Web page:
Tag Archives: horses

Wild, Wild Horses


I’d always wanted to see the wild horses living on the Colorado side of the San Luis Valley. I’d made the trek from Taos, NM to San Luis, CO (and beyond) on NM Hwy 522/CO Hwy 159 several times, but I’d never seen a single wild horse. The only indication of them were the yellow roadside signs proclaiming “open range” and a silhouette of a horse letting drivers know it wasn’t cows they needed to be concerned with.

The Man and I had been staying at our friend’s place 40 miles north of Taos for a few days when we decided to make a quick trip to San Luis, the oldest town in Colorado. It had been cold the last two nights, and the sky was overcast when we hit the road, but no rain or snow was falling.

We passed into Colorado and hadn’t been in the state long when there they were! There was a small herd (six or eight individuals) of wild horses on the road and on its shoulder.

Oh Baby! We’re so lucky! I exclaimed to the man. I’ve always wanted to see the wild horses, but this is my first time!

Pull over so we can take pictures, The Man implored.

There are a lot of reason I love The Man. He is a kind, caring person who makes me laugh. He is patient with my moodiness and terrible driving. He’s smart, enjoys reading, and encourages my creative endeavors. Also? He likes to stop and take photos of interesting roadside attractions as much as I do.

I carefully maneuvered the van to the shoulder of the road. The horses moved nervously, and the ones in the middle of the road shuffled to the side. It was good they’d moved because a little sports car came flying by way too fast right about then. From the opposite direction, a large pickup pulling a 5th wheel slowed to a crawl so as not to spook the horses. Some people got a clue, and some people don’t.

According to the Fence Post website,

At the far southern end of the San Luis Valley in…is the hidden treasure of a thriving herd of mustangs.

These horses are not pure mustangs but are more closely related than the wild horses of the managed areas of Colorado.

The bands of horses in Costillia County date back 400 years and are not protected by the Bureau of Land Management, so they are not subjected to culling and rescue operations. These horses still roam on original Spanish land grants dating back to the 1600s and not on BLM land. The open range bordering the Rio Grande River and the vast plains and mesas of the San Luis Valley provide 60,000 acres of natural habitat for wild mustangs to move freely in and to thrive.

Once I could see no other cars on the highway, I slowly moved the van closer to the horses until I could see they were getting nervous. I turned off the engine. and The Man got out to take his photos. When he returned, it was my turn.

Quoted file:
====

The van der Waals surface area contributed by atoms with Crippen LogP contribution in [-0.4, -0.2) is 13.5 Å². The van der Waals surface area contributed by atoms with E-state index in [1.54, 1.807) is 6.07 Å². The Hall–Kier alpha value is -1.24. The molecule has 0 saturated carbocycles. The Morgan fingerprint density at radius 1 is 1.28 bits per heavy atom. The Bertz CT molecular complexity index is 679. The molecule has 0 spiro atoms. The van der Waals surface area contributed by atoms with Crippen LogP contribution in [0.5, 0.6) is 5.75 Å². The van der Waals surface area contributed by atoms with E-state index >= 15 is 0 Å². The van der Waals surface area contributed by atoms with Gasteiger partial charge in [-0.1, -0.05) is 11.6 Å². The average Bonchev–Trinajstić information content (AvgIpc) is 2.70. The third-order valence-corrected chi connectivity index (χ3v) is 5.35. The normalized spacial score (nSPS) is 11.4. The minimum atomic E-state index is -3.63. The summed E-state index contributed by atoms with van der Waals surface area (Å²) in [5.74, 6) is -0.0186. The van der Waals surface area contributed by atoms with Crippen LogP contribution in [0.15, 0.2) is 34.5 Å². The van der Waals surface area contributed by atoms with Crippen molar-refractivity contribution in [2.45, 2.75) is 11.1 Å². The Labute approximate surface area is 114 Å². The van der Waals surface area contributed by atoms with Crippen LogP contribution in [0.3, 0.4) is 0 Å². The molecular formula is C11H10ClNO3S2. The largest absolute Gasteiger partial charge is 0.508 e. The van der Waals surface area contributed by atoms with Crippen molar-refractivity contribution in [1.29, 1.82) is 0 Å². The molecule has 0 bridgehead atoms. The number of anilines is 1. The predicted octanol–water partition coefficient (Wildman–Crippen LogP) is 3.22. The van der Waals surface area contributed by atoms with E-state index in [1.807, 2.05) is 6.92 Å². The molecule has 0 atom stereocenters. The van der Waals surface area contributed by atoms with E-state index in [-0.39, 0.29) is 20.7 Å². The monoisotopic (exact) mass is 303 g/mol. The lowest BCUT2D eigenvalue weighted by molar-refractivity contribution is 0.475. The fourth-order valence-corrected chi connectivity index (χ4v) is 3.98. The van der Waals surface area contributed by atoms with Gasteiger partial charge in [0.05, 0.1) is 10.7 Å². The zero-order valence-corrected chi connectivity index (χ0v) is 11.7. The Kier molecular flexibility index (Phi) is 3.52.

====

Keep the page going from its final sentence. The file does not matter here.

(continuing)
I walked slowly toward the horses, trying not to spook them. I didn’t want them to trot off before I could get even one photo, but I also didn’t want to upset them with my presence. After all, I was the interloper.

The horses were big, stunningly beautiful creatures, mostly brown, but with black tails and manes. They were such a joy to see, walking freely through their world.

The photos I got of the wild horses are not great. I wish the camera on my phone took better photos. I wish the lighting had been better. I wish I could have gotten closer to the horses or that my camera did a better job of zooming in. However, overall, I was pleased to get any photos at all.

Getting photos of the horses was not the most important part of my day. The most important part of my day was seeing those majestic, free beasts in real life, out in the open, living their lives a few yards from me.

I took the photos of horses in this post.

Horse People (Continued)


From inside the livestock trailer, I heard a man’s voice say Good morning, so I said Good morning in return.

The man’s voice called the dog. The dog ran to the gate of the trailer, then away from it. The man continued calling the dog in a low, calm voice. At the time, I thought the dog was just being playful, was enjoying being off leash, didn’t want to give up its freedom. But now I remember the dog cowering just outside the trailer’s open gate, ears flattened against its head. Like the girl, the dog was silent.

When the man had the dog, I walked around to the open gate of the trailer. The man was tying the dog to a rope attached to the trailer.

I’d barely identified myself as the camp host when the man said to me, Well, you sure don’t waste any time.

I guess he meant I hadn’t wasted any time in coming over to collect the camping fee. I thought it was a strange thing for him to say. People who stay in a campground typically know there is a fee to camp, and most people are happy to pay up and get the task out of the way.

In that instant when the man spoke to me, my whole plan changed. Maybe the look on the girl’s face had finally registered as fear. Maybe I’m particularly sensitive to dangerous men. But what came out of my mouth was, I’ll make you a deal. If you clean up after the horses, I won’t charge you the camping fee. I know y’all got in late last night.